They started the programme with some context for both Strabo and the world he lived in. He was born in what is now Turkey in around 64BC, which at the time was a part of the Greek world. He lived through a time of great expansion of Roman territory, and the change from Republic to Empire. Not long after he was born the Romans expanded eastwards past his homeland, when he was around 30 Egypt became a part of the Roman empire, and Julius Caesar’s first campaigns in Britain were within his lifetime too. So this is a time when the geography of the Roman territory was changing rapidly, and also a time when a lot of Greek intellectuals like Strabo were incorporated into Roman culture. We don’t know much about Strabo himself, Cartledge (I think) noted in passing that we don’t even know his full name. Strabo means something like “squinty eyed” and would once have been a nickname, but got incorporated into Roman names as a cognomen. Strabo first came to Rome when he was around 20 for his education, and also spent time in Alexandria which was one of the other major intellectual centres of the classical world. As well as the Geographica Strabo is known to have written a history – which has not survived. It was also an ambitious work and it updated a previous work to bring it up to the “present day” of Strabo’s time.

The Geographica is about 17 volumes, and as I said in the opening paragraph it covers the “known world”. The Romans were aware that the Earth is a globe, and Pretzler said that they were even fairly close to being right about the size of the world (although I think she implied that the calculations used were wrong but they got to the right answer anyway). So they were aware that there was a lot of world unaccounted for – their known world was about a quarter of the globe. There were different theories at the time about what else was there – one was that there was ocean filling the rest of the space. This lead some Romans to be dubious about the existence of Britain even after Julius Caesar had campaigned there – it wasn’t logical, because it was off the edge of the land. And Strabo wasn’t convinced by reports from an explorer of islands to the west of Britain – what we now know as Ireland and Iceland.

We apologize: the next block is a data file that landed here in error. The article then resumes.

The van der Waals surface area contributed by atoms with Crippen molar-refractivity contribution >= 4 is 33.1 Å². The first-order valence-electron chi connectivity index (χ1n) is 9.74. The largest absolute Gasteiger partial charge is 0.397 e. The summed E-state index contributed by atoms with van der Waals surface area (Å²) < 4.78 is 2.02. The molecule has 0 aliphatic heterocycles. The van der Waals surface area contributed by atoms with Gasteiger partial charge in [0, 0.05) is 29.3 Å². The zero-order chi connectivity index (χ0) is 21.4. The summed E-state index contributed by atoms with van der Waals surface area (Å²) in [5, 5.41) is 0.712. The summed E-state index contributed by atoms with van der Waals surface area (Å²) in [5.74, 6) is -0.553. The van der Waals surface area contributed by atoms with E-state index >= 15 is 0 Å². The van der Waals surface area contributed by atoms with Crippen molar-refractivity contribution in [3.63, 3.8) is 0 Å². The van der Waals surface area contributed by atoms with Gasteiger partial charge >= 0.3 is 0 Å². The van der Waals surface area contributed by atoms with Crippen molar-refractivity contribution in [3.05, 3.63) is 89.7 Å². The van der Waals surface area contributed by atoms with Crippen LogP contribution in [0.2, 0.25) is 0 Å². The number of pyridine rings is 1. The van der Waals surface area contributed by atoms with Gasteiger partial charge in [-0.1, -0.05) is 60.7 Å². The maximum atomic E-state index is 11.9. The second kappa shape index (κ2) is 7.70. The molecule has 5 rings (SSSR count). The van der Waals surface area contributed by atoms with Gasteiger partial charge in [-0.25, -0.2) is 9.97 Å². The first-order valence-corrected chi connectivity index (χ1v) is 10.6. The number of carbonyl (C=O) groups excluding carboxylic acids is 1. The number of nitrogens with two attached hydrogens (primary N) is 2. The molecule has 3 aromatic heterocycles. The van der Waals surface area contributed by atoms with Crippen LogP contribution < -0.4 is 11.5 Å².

The first couple of volumes are introductory in nature. This is, in fact, where most biographical details about Strabo come from. The text also says that Strabo is very widely travelled and knows much of the world first hand, but Pretzler explained that this was a standard thing for geographers and historians of the time to say. It was intended to give them some authority but wasn’t necessarily true. She said that you can make some reasonable guesses about which bits were first hand and which weren’t – in part because the first hand bits are so much more vivid (and accurate). In these introductory chapters Strabo also explains the many sources he has consulted – I think they said it was a couple of hundred, of course only a few of these are his major sources. He also takes the time to write about Homer’s geographical knowledge in the Iliad and the Odyssey. These volumes of the Geographica also go into the theory of geography of the time, and the mathematical principles behind drawing maps.

The remaining volumes cover the actual geography – not just the physical geography but what we would now call political and social geography: what the countries/provinces are, what the people are like. The text was organised following the then current convention of moving around the coast of the Mediterranean from Spain to the east of the sea, and the back westwards along the north coast of Africa. Obviously to fit in the whole of the known world of the time Strabo also needs to take a couple of detours – one when he fits in Asia Minor up to around Afghanistan, and one to cover India.

The contemporary audience for the work would’ve been fairly wide. Cartledge said that it was written in a style that would be accessible to the general literate & educated population of the time. Strabo himself made the assertion that he intended it to be of particular use to generals and politicians. Remember this was a time of expansion for the Roman Empire, and although we know in hindsight that it had reached its furthest extent during Strabo’s lifetime that wasn’t clear at the time. Strabo was making the point that if you know the geography & the sorts of peoples living in each part of the world then you can better plan your conquests, and your ruling of the territory afterwards.

After Strabo’s death the Geographica isn’t cited much for the next few centuries – in part because the conventions of the time were not to cite recent works. People were keen to root their new works deeply in the classical past, and Strabo was too recent. I think the experts thought he was probably read by these later authors just not referenced. The only mentions of Strabo’s work from that sort of era are by Josephus, the Jewish Roman historian. Strabo’s Geographica was rediscovered in the Renaissance, and had an influence on map making for a couple of centuries after that. One of the experts (possibly Salway?) was saying that even into the 18th Century there would be maps made, for instance of Africa, where the coasts were done with the new modern mapmaking methods, but the inland regions might come straight out of Strabo.